Freelancing as a journalist is a great job except, too often, for the pay. Although many publications value our work, there are some that are just looking for best deal. They want the least expensive writer that will do the work, not thinking much about quality, experience, integrity—all the things that go into making a piece of writing not only a pleasure to read, but accurate and objective (which is how it should be, if it’s a reported story).
My tale of woe concerns a major magazine and its website. I’ve written for the publication before, and enjoyed it, even though the pay wasn’t great. But I thought perhaps I would become more valuable to the editors the more work I did, and the happier they were with that work. Yeah, right.
Three weeks after hiring me to do some regular freelancing for the magazine’s website, my editor jumped ship and went to work for another publication. Then the next editor for whom I had been working sheepishly informed me—after I did many stories for her—that the website would now only pay in something called “traffic awards” rather than, say, cash. Traffic awards, as I understood it, meant that the more eyeballs my stories got, the more I would make. But it would make pennies on the eyeball—really, pennies.
This is a crummy way for a publication to do business. First, it encourages writers to only report stories they think will get the most hits. Sometimes what people should be reading—or don’t know about but should know about—are not topics that will become viral sensations. They won’t get the most tweets, won’t be recommended often on Facebook or massively emailed to others. Nevertheless, they may be important subjects. The financial crisis of 2008, for example, was not easy to understand but the multitude of stories published about it helped the American public—and the world—to understand as best they could what, exactly, was going on. Many of those stories did not get the same amount of traffic as stories about Kim Kardashian. Or Snooki. You get the idea. It undermines good journalism to pay based on the popularity of a story.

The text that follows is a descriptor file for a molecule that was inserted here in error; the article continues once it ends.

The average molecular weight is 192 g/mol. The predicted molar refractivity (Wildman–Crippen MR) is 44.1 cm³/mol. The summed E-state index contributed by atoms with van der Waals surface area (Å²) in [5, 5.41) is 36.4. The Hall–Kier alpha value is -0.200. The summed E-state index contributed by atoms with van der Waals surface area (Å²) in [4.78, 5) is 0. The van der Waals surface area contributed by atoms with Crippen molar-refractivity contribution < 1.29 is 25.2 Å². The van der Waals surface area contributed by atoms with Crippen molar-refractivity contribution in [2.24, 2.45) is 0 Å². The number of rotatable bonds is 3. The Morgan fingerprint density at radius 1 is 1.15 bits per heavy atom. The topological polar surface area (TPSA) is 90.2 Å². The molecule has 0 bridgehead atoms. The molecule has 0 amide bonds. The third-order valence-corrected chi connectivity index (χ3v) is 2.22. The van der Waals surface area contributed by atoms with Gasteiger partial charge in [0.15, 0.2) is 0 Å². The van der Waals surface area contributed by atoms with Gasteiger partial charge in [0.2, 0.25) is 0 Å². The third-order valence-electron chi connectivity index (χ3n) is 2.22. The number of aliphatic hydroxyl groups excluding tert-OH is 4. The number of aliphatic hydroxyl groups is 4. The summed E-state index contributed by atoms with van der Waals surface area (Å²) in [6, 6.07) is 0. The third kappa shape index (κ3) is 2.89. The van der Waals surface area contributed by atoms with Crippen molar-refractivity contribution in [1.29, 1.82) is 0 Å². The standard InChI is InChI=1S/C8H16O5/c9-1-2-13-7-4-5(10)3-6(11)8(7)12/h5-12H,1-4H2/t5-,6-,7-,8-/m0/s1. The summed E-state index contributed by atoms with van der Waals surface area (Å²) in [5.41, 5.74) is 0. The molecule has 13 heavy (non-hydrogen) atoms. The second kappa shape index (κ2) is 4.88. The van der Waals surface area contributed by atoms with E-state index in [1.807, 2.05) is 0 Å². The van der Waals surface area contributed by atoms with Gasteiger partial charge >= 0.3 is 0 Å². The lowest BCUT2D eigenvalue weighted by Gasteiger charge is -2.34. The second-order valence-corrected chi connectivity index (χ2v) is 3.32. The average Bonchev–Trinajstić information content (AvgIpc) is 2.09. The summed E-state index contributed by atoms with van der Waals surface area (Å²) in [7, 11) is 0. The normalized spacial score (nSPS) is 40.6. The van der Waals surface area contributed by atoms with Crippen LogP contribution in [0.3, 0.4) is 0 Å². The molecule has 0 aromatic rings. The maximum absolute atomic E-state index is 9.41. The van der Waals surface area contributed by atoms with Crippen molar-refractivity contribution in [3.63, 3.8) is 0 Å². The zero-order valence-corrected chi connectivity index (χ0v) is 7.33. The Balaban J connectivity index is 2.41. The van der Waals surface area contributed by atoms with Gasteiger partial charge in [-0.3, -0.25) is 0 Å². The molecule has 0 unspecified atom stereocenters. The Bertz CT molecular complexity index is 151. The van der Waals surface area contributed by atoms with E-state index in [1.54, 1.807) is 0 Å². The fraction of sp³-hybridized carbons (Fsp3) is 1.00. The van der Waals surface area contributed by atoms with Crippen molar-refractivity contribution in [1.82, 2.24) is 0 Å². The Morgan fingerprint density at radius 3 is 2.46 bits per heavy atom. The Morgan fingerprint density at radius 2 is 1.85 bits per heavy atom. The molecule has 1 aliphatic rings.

And that doesn’t even begin to tackle the devaluation of good journalism. It’s not enough, I guess, that one of the pillars of a democratic society is a free press. It seems the general public thinks it’s pretty easy to report and write a story, because they are seeing and reading so much stuff on the web—content, content, content, everywhere you look. Much of it—a significant amount of it, in fact—is not very well done. Some publications don’t care. They want writers who will write on the cheap, who will crank out copy and be paid in traffic awards. Maybe next they’ll be paying writers in actual, unshelled peanuts.
Several months ago an editor that contributes to the magazine offered me a few profiles to write for a specific section. I wrote for this section last year and really liked it. Last year a 400-word profile paid $500 and I did two of them. This year that exact same amount of work, I was told, paid $200—and my very kind editor had to fight to get it. It was one of the only times in my career I said no. Anyone who freelances for a living knows you can’t say “no” very often, and I don’t. But coming on top of the traffic awards policy, slashing the fee for this year’s profiles by more than 50%, was too much for me.
I don’t know who is writing them this year—perhaps very inexperienced writers, perhaps interns, perhaps monkeys. But the experience left the worst taste in my mouth. There’s nothing like knowing that as I get more experienced and better at what I do, I’m worth less today than I was yesterday. – Eilene Zimmerman, guest contributor
Eilene Zimmerman is a freelance journalist. She writes the monthly Career Couch column for the New York Times and is a frequent contributor to the paper’s small business section, the Christian Science Monitor, CNNMoney.com, Salon.com and Crain’s New York Business. Follow her on Twitter at @eilenez